(April 3, 1926 - May 5, 2010)
Warwick Nicholas was born in England and, as a child, lived in both England and Canada. He served in the military during the Second World War and then studied zoology at the University of Liverpool, graduating in 1951. He completed a doctorate at the Liverpool Institute of Tropical Diseases working on insect-vectored diseases in West Africa. During that period he became interested in nematodes and also parasitic worms of the Acanthocephala. Dr. Nicholas continued to work on nematode parasites of vertebrates and developed an interest in the emerging field of nutritional requirements and culture of nematodes.
Dr. Nicholas was Lecturer in the Department of Zoology, University of Liverpool from 1955 until 1960. In 1956, he established the first axenic cultures of both Bristol and Bergerac strains of Caenorhabditis elegans (Fatt, 1961; Nicholas and McEntegard, 1957). In 1957 and 1958, on leave from University of Liverpool, he was a Traveling Fellow of the British Medical Research Council (MRC) funded by a Rockefeller grant. During the tenure of the fellowship, he worked with Drs. Ellsworth Dougherty and Eder Hansen in the Laboratory of Comparative Biology at the Kaiser Foundation Research Institute in Richmond, California. Among other things, they were trying to determine the nature of undefined components Rb and Cb needed for axenic culture of C. briggsae (Dougherty et al, 1959; Nicholas et al, 1959).The Traveling Fellow appointment had important consequences in the evolution of developmental and molecular biology. Sydney Brenner at MRC was considering the next steps to take in translating the successes of Watson and Crick into a greater understanding of "life". The knowledge and skills of Nicholas, and the collegial conduit with Dougherty, were important resources for Brenner.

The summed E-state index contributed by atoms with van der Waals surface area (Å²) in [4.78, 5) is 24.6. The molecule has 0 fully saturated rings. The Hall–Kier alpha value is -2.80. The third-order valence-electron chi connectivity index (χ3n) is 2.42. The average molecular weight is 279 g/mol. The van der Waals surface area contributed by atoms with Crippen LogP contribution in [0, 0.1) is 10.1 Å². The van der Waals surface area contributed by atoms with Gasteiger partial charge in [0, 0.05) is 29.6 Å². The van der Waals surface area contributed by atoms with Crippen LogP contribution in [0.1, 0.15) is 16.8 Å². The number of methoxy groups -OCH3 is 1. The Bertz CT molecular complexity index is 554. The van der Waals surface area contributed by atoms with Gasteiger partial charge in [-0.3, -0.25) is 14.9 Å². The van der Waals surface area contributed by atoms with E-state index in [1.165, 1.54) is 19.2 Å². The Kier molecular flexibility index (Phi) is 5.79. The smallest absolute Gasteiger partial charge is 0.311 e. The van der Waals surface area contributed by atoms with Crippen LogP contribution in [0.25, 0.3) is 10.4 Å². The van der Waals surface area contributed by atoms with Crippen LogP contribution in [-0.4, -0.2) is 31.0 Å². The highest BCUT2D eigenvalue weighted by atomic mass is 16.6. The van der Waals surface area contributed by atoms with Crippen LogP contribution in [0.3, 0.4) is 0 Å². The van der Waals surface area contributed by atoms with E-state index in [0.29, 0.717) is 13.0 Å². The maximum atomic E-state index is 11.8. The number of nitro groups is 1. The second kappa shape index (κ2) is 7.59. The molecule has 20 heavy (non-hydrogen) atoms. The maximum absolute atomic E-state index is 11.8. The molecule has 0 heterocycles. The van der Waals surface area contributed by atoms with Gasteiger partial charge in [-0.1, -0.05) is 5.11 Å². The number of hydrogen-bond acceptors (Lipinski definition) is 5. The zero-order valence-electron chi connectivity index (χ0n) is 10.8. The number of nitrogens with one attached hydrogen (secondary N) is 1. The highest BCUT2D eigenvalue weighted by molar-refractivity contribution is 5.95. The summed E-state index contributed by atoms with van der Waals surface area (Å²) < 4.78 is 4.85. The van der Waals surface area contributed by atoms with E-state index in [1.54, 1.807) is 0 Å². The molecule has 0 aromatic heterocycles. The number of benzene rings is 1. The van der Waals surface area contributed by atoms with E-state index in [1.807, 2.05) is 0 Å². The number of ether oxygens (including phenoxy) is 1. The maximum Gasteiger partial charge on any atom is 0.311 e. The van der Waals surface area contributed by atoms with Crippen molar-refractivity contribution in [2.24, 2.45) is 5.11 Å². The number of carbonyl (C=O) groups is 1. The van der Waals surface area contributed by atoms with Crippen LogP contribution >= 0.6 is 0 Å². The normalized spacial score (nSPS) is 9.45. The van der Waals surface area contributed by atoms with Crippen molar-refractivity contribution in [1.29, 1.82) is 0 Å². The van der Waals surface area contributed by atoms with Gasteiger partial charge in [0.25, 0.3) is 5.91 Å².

In 1960, Dr. Nicholas joined the Australian National University in Canberra where he continued to work on the culturing and nutrition of free-living nematodes, vertebrate-parasitic
nematodes and Acanthocephala. Also, their ecology, behavior, epidemiology, biochemistry and taxonomy. He described 35 new species and five new genera of nematodes and wrote numerous papers on nematode biology and ecology. His 1975 book "The Biology of Free-living Nematodes" remains a classic and an important resource for those working on the ecology of nematodes. He was an editor of the Australasian Nematologists Newsletter and was a founder of the Australian Society for Parasitology.
(Partially adapted from an obituary published in Nematology 2010 by Mike Hodda).
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